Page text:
Negaunee City Council approves first readings of DDA, zoning changes

NEGAUNEE — The city of Negaunee and Marquette County are partnering to further economic development in that municipality.

The Negaunee City Council held a public hearing before unanimously approved the first reading of an ordinance to expand the Downtown Development Authority’s tax increment financing district on Oct. 10.

The TIF financing mechanism works by freezing the taxable value of a property at what it was when the DDA was formed and the district established, then collecting or “capturing” any property value tax increases beyond that amount each year.

Officials say the city’s initial 42-acre tax increment financing district, which centers on the Negaunee’s traditional downtown would not yield sufficient revenue, which is why increasing the size of the district is necessary.

“The main purpose of the expansion is to include properties that have the most potential for development in the city…” Negaunee City Manager Nate Heffron told the council. “This little district alone is not going to be able to produce funding to do any significant project, as you saw with the downtown plan. It’s a small amount of money. So if any development happens in the (expanded) area a significant amount of money would be able to be redirected to the downtown as well.”

The proposed expansion consists of properties east of Tobin Street extending to the west city limit and includes properties north of the rail line and U.S. 41 adjacent to the Teal Lake Avenue/U.S. 41 intersection and would include some city property, Negaunee High School and what is commonly known as Cambria Location.

County Administrator Scott Erbisch attended last Thursday’s meeting to express support for the district expansion.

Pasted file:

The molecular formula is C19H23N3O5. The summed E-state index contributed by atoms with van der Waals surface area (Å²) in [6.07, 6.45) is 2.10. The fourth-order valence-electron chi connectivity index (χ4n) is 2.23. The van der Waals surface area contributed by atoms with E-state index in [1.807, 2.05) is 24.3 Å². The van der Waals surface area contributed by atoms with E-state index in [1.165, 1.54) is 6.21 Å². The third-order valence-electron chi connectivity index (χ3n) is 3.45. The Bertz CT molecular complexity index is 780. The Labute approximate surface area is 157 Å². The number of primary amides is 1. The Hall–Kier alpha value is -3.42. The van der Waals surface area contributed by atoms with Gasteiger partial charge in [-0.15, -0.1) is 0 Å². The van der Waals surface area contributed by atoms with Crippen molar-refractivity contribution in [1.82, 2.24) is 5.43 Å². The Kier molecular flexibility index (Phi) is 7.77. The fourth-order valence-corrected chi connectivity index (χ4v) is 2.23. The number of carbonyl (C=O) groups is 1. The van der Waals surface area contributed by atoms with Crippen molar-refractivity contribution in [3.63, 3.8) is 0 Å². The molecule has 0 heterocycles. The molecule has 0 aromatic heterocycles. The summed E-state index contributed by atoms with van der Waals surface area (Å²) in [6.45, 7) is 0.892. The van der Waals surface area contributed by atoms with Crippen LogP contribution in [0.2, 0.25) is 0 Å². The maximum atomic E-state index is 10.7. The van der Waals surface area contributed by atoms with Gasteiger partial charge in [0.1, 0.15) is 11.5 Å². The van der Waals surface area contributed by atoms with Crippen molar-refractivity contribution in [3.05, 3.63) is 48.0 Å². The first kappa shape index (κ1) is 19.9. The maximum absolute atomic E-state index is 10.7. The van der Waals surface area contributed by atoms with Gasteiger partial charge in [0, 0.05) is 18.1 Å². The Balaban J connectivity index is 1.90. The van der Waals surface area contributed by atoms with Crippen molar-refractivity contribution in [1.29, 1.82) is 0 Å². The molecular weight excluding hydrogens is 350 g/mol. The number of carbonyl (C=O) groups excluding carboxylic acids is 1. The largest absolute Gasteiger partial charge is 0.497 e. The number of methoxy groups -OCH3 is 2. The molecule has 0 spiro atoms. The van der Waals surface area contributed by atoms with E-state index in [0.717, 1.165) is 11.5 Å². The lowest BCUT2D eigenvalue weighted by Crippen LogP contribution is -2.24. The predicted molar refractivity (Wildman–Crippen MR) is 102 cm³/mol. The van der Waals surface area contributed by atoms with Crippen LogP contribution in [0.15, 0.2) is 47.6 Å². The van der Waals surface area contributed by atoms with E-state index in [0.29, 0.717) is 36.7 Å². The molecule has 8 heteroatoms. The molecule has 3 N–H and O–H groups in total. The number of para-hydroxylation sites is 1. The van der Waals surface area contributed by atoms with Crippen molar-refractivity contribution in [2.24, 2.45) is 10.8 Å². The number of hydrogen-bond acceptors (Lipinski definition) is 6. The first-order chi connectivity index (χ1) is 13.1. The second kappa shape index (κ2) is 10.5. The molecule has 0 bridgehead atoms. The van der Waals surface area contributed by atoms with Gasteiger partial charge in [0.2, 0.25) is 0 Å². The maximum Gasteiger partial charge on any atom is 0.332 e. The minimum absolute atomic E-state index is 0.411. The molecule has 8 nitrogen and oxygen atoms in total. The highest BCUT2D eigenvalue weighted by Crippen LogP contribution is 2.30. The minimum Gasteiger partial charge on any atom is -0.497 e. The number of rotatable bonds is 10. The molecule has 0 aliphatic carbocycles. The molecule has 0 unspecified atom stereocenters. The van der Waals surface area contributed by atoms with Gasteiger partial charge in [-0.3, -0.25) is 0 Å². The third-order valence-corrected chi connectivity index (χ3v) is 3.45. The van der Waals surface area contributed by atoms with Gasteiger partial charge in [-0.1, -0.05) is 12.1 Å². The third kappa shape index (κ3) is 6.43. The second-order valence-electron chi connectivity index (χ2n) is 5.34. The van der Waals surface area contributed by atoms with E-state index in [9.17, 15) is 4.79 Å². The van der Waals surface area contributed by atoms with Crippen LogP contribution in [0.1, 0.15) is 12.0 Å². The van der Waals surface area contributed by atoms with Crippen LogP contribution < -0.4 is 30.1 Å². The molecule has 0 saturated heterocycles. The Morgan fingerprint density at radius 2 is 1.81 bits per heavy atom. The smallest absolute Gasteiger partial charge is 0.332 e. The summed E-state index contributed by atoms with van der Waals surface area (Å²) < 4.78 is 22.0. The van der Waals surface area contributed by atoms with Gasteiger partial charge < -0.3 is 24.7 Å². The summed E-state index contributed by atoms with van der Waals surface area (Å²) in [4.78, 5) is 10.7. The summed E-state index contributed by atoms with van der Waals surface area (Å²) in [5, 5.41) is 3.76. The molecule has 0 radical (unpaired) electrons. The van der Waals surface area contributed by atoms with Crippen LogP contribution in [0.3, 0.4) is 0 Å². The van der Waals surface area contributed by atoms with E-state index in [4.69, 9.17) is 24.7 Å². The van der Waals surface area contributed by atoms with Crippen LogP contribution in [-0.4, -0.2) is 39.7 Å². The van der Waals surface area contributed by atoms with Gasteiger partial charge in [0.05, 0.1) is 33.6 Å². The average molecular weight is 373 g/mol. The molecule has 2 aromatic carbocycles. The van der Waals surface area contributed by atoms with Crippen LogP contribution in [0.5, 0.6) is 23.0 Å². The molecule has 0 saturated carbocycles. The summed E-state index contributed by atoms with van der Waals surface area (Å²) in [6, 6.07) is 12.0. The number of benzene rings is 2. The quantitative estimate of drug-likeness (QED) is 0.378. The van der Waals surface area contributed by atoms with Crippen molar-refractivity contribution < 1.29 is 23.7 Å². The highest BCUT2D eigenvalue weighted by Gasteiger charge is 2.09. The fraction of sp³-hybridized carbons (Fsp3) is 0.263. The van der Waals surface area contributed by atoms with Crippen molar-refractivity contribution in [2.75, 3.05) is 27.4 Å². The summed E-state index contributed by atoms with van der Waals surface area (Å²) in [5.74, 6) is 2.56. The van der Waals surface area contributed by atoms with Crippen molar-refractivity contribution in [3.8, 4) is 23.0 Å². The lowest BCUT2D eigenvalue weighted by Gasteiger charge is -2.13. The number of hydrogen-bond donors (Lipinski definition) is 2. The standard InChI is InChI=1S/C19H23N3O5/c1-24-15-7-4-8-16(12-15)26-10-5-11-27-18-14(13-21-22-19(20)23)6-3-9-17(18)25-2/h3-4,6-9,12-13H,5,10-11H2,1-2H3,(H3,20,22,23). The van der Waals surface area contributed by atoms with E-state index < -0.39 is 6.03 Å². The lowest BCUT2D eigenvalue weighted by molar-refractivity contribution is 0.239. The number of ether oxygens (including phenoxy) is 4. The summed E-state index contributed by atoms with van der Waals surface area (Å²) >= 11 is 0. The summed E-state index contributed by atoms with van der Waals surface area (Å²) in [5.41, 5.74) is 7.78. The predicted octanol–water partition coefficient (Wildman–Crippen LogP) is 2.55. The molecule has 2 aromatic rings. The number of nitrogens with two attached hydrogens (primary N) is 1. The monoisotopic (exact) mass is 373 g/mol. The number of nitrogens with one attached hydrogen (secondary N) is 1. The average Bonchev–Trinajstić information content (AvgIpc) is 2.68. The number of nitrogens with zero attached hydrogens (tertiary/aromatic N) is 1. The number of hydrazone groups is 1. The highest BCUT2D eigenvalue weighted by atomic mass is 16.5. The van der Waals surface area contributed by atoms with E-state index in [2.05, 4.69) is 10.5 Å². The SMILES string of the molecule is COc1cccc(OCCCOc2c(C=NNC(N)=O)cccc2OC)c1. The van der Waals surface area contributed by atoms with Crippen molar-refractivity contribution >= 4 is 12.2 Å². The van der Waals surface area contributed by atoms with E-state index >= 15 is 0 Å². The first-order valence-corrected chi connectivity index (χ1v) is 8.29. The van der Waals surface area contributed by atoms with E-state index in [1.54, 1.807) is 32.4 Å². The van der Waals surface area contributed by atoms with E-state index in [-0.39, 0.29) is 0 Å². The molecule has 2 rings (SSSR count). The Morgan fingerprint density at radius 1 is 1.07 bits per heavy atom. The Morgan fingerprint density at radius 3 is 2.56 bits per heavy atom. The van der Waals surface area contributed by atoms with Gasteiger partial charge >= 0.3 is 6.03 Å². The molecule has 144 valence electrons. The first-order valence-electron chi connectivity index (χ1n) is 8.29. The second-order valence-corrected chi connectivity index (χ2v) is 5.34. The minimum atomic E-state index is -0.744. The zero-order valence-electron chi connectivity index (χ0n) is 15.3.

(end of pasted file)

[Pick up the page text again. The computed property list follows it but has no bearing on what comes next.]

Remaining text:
He said the Marquette County Board of Commissioners approved a 15-year tax-sharing plan within the expanded TIF district on Oct 1.

“I think its a great project and the board was very complimentary of all the efforts that the city council and the city manager have been doing to try to enhance this economic base here. You’ve done a really wonderful job here with what you are doing and as part of that plan,” Erbisch said.

Under the tax-sharing agreement, which is expected to be presented to the council in written form at a future meeting, the city would take 100% of any additional tax capture for 10 years, in the final 5 years of the agreement the county would take 50% of its share. Beginning in 2035 under the proposed agreement, the county’s tax capture would return to normal, Heffron said.

The council also approved the first reading of an ordinance that would rezone Cambria Location from Residential 1, which limits development to multi-family residential to Business 2 which would open the area up to a variety of development possibilities.

Lisa Bowers can be reached at 906-228-2500, ext. 242.


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